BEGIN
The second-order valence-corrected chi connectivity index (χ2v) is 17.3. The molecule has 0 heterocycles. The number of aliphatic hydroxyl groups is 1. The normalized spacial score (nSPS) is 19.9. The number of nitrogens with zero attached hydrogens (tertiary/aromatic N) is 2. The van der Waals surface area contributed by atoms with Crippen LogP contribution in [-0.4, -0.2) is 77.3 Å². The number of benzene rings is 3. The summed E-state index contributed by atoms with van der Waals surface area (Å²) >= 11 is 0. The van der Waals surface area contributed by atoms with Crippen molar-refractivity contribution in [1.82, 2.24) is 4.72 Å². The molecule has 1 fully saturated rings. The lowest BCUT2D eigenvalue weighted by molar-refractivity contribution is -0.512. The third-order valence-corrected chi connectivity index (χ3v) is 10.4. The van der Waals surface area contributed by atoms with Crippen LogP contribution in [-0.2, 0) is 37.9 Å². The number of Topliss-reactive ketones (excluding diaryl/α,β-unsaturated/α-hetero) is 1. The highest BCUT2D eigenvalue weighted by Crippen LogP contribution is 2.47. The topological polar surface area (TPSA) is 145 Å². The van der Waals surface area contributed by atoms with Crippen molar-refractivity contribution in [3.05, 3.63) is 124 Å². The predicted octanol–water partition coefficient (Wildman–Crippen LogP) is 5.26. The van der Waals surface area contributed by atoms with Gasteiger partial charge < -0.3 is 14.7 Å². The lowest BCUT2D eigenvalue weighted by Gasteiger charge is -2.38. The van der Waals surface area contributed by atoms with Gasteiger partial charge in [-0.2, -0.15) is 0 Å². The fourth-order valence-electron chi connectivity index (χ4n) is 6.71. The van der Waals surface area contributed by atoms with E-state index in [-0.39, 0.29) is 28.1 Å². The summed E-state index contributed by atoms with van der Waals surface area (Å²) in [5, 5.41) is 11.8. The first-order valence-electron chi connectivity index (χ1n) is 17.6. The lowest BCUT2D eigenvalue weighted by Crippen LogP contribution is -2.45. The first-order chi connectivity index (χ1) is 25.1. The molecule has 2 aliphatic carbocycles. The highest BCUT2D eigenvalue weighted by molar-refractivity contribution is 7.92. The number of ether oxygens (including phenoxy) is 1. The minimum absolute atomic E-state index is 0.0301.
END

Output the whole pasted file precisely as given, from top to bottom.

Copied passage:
The second-order valence-corrected chi connectivity index (χ2v) is 17.3. The molecule has 0 heterocycles. The number of aliphatic hydroxyl groups is 1. The normalized spacial score (nSPS) is 19.9. The number of nitrogens with zero attached hydrogens (tertiary/aromatic N) is 2. The van der Waals surface area contributed by atoms with Crippen LogP contribution in [-0.4, -0.2) is 77.3 Å². The number of benzene rings is 3. The summed E-state index contributed by atoms with van der Waals surface area (Å²) >= 11 is 0. The van der Waals surface area contributed by atoms with Crippen molar-refractivity contribution in [1.82, 2.24) is 4.72 Å². The molecule has 1 fully saturated rings. The lowest BCUT2D eigenvalue weighted by molar-refractivity contribution is -0.512. The third-order valence-corrected chi connectivity index (χ3v) is 10.4. The van der Waals surface area contributed by atoms with Crippen LogP contribution in [-0.2, 0) is 37.9 Å². The number of Topliss-reactive ketones (excluding diaryl/α,β-unsaturated/α-hetero) is 1. The highest BCUT2D eigenvalue weighted by Crippen LogP contribution is 2.47. The topological polar surface area (TPSA) is 145 Å². The van der Waals surface area contributed by atoms with Crippen molar-refractivity contribution in [3.05, 3.63) is 124 Å². The predicted octanol–water partition coefficient (Wildman–Crippen LogP) is 5.26. The van der Waals surface area contributed by atoms with Gasteiger partial charge < -0.3 is 14.7 Å². The lowest BCUT2D eigenvalue weighted by Gasteiger charge is -2.38. The van der Waals surface area contributed by atoms with Gasteiger partial charge in [-0.2, -0.15) is 0 Å². The fourth-order valence-electron chi connectivity index (χ4n) is 6.71. The van der Waals surface area contributed by atoms with E-state index in [-0.39, 0.29) is 28.1 Å². The summed E-state index contributed by atoms with van der Waals surface area (Å²) in [5, 5.41) is 11.8. The first-order valence-electron chi connectivity index (χ1n) is 17.6. The lowest BCUT2D eigenvalue weighted by Crippen LogP contribution is -2.45. The first-order chi connectivity index (χ1) is 25.1. The molecule has 2 aliphatic carbocycles. The highest BCUT2D eigenvalue weighted by molar-refractivity contribution is 7.92. The number of ether oxygens (including phenoxy) is 1. The minimum absolute atomic E-state index is 0.0301.